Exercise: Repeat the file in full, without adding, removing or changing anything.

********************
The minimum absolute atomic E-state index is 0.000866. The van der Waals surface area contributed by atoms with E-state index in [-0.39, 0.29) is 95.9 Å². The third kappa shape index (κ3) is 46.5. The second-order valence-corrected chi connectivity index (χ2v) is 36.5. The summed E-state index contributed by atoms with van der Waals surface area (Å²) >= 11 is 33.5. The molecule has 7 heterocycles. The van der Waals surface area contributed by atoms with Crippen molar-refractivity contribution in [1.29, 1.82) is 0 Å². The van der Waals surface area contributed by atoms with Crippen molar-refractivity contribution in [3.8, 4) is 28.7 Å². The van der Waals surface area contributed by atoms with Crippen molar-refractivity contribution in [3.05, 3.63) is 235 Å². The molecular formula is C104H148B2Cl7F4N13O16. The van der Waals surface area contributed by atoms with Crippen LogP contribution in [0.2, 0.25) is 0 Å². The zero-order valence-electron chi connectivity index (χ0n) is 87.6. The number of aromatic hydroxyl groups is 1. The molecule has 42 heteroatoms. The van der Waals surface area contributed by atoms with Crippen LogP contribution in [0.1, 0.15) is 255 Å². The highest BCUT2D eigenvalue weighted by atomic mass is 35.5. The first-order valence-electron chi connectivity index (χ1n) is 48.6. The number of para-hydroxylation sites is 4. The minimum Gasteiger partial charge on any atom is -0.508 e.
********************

The minimum absolute atomic E-state index is 0.000866. The van der Waals surface area contributed by atoms with E-state index in [-0.39, 0.29) is 95.9 Å². The third kappa shape index (κ3) is 46.5. The second-order valence-corrected chi connectivity index (χ2v) is 36.5. The summed E-state index contributed by atoms with van der Waals surface area (Å²) >= 11 is 33.5. The molecule has 7 heterocycles. The van der Waals surface area contributed by atoms with Crippen molar-refractivity contribution in [1.29, 1.82) is 0 Å². The van der Waals surface area contributed by atoms with Crippen molar-refractivity contribution in [3.8, 4) is 28.7 Å². The van der Waals surface area contributed by atoms with Crippen molar-refractivity contribution in [3.05, 3.63) is 235 Å². The molecular formula is C104H148B2Cl7F4N13O16. The van der Waals surface area contributed by atoms with Crippen LogP contribution in [0.2, 0.25) is 0 Å². The zero-order valence-electron chi connectivity index (χ0n) is 87.6. The number of aromatic hydroxyl groups is 1. The molecule has 42 heteroatoms. The van der Waals surface area contributed by atoms with Crippen LogP contribution in [0.1, 0.15) is 255 Å². The highest BCUT2D eigenvalue weighted by atomic mass is 35.5. The first-order valence-electron chi connectivity index (χ1n) is 48.6. The number of para-hydroxylation sites is 4. The minimum Gasteiger partial charge on any atom is -0.508 e.